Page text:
Castle Point is a great place to live and the councils drive to make a difference to its people, its community, its environment and its local economy has delivered positive results.
The council has a good understanding of the communities of Benfleet, Canvey Island, Hadleigh and Thundersley, who benefit from living in the heart of the Thames Gateway, are well connected by road, rail and air and enjoy over 60% of green belt land.
The peer team saw many examples of partnerships delivering results, particularly on Canvey Island, such as the two newly developed secondary schools, Cornelius Vermuyden and Castle View, a brand new vocational skills campus, improvements to the seafront including a new bandstand and new public toilets, and the considerable refurbishment of
the Waterside Leisure Centre.
This is significant investment and the whole council should work together to celebrate the area. More will be achieved by speaking with a united voice and purpose for the long term benefit of the borough and decisions and communications should continue to be based on needs and evidence. Political point scoring through the local media is not helpful.
The peer team urge Members to refrain from this practice and to continue to work together for the benefit of Castle Point’s communities.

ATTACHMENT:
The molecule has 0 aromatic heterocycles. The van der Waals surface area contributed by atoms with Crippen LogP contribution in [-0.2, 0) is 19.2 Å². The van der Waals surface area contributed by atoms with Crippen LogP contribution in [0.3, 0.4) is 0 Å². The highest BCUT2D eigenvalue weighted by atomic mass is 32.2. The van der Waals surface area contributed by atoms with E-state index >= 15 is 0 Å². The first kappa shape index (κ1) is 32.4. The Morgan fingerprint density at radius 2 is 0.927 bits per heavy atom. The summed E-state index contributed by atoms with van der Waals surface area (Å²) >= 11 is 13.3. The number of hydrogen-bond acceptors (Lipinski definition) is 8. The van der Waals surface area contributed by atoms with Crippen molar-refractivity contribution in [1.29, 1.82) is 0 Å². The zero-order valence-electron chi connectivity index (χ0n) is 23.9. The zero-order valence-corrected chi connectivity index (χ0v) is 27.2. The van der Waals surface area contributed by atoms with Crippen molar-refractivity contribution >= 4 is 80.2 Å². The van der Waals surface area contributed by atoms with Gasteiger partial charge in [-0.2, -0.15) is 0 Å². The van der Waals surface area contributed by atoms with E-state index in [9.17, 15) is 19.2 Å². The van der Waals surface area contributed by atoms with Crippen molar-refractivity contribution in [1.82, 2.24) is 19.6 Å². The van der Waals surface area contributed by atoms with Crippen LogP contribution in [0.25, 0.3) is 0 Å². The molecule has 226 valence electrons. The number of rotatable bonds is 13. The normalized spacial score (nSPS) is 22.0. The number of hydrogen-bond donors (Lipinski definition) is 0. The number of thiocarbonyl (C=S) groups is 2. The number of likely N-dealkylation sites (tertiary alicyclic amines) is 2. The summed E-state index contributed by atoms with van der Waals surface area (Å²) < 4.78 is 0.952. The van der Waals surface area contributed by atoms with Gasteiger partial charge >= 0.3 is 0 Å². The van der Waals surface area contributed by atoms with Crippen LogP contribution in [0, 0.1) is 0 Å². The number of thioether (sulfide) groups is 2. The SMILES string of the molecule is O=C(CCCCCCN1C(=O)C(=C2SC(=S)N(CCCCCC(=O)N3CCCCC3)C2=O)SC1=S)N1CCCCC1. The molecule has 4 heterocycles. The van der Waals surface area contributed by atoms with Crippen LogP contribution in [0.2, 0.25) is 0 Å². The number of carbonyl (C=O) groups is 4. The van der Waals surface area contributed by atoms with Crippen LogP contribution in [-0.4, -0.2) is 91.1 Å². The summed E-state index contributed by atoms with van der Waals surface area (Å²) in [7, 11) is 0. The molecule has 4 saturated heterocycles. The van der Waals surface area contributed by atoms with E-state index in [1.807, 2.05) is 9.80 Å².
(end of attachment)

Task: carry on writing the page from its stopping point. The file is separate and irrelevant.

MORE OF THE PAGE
With three quarters of the UK predicted to own a smartphone by 2015 there are some significant opportunities to embrace the emerging and diverse communication opportunities available such as the use of social media and smart phone applications. Councillors, officers and their partners can use social media for a wide range of purposes such as a way to spark innovation, drive efficiency and engage in conversations with local people.
Going forward Castle Point should use its newly developing corporate plan to drive business in the changing context. The plan should: · Clearly state your ambition for Castle Point the place· Maintain strategic focus · Establish and articulate your key priorities
There is an opportunity to engage communities and stakeholders in the early development of the plan.
The Council has demonstrated its commitment to avoiding ‘predatory’ development and unwarranted loss of green belt by taking the positive approach of securing Council approval to a 5 year supply pending future adoption of the Local plan.at the end of 2014.